When I look at the impressive images of growing rods in the treatment of scoliosis in early childhood (1), I am reminded of numerous children with scoliosis as a result of ocular torticollis. These patients occasionally had chronic pain as adults and had in many cases had spinal surgery in childhood. A causal diagnosis had unfortunately never been made, neither by the initially treating pediatricians nor, later, by orthopedic surgeons or ophthalmologists.
The original symptoms of trochlear nerve palsy with abnormal head posture had lessened over time as a result of compensation of the bodily posture, with the result that only the scoliosis remained, along with the head and back pain. Corrections were then undertaken at the wrong site: not on the ocular muscles, but on the hip and spine.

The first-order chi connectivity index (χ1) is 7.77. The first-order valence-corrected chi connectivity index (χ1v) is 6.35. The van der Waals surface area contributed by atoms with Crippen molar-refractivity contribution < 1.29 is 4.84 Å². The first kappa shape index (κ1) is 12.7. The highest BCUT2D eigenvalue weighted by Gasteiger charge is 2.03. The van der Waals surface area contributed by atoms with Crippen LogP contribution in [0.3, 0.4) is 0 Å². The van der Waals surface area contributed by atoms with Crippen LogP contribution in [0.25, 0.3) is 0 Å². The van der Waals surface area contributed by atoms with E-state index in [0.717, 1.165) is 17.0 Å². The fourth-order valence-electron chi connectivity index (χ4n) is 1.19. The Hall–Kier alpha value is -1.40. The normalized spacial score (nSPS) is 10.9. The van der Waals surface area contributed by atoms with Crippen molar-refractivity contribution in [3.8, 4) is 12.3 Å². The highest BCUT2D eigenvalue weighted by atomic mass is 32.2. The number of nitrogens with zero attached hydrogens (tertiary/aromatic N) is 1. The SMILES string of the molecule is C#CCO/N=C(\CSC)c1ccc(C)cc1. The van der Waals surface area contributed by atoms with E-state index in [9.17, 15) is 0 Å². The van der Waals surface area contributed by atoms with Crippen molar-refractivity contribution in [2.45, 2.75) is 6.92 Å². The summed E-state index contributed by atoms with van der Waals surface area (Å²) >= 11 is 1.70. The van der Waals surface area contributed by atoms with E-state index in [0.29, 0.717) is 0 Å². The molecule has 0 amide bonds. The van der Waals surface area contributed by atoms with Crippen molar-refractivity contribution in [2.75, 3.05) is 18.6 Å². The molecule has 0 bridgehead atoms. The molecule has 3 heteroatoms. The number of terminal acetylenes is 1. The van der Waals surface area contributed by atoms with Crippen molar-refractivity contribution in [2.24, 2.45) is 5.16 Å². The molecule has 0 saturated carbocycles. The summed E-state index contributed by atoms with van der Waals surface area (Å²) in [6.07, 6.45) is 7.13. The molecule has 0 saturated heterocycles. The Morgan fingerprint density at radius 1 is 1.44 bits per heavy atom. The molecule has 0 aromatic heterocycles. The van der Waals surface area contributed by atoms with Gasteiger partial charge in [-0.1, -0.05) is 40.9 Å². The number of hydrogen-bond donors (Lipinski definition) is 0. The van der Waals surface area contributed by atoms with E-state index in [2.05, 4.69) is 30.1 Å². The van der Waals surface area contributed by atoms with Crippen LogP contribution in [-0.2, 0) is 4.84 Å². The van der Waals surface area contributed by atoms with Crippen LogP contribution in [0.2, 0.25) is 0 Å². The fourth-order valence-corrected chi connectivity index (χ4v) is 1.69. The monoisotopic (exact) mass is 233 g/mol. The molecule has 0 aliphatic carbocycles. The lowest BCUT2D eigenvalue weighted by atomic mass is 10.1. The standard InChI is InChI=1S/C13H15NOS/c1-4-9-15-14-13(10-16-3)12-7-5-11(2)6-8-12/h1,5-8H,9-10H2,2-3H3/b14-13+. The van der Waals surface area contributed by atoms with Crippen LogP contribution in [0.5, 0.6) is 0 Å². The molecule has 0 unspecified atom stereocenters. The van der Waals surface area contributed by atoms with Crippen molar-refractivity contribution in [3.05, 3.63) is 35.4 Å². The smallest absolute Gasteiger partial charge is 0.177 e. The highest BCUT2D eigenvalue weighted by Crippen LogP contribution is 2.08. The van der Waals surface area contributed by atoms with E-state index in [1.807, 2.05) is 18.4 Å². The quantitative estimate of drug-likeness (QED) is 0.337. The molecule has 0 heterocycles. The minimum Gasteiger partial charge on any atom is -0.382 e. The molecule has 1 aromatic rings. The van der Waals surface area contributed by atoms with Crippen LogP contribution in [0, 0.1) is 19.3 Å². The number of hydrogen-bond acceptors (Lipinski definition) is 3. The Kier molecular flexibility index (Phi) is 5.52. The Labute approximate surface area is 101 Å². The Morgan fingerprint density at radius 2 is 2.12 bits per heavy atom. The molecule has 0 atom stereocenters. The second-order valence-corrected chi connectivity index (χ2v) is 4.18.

What is of note is that trochlear nerve palsy with the classic torticollis and forced posture is not the only potential cause for such problems. All other types of ocular motor dysfunction, such as microstrabismus, strabismus, and heterophorias—where the ocular muscle palsy prompts abnormal head postures and subsequent scoliosis—also cause relevant problems.
The barely visible abnormal head posture is always directed towards the palsied muscle in order to alleviate the problem. In cases of scoliosis, ophthalmological causes should always be considered, so as to ensure that treatment approaches do not target the wrong sites.
Dr. med. Fritz Gorzny
|1.||Ridderbusch K, Spiro AS, Kunkel P, Grolle B, Stücker R, Rupprecht M: Strategies for treating scoliosis in early childhood. Dtsch Arztebl Int 2018; 115: 371–6. VOLLTEXT|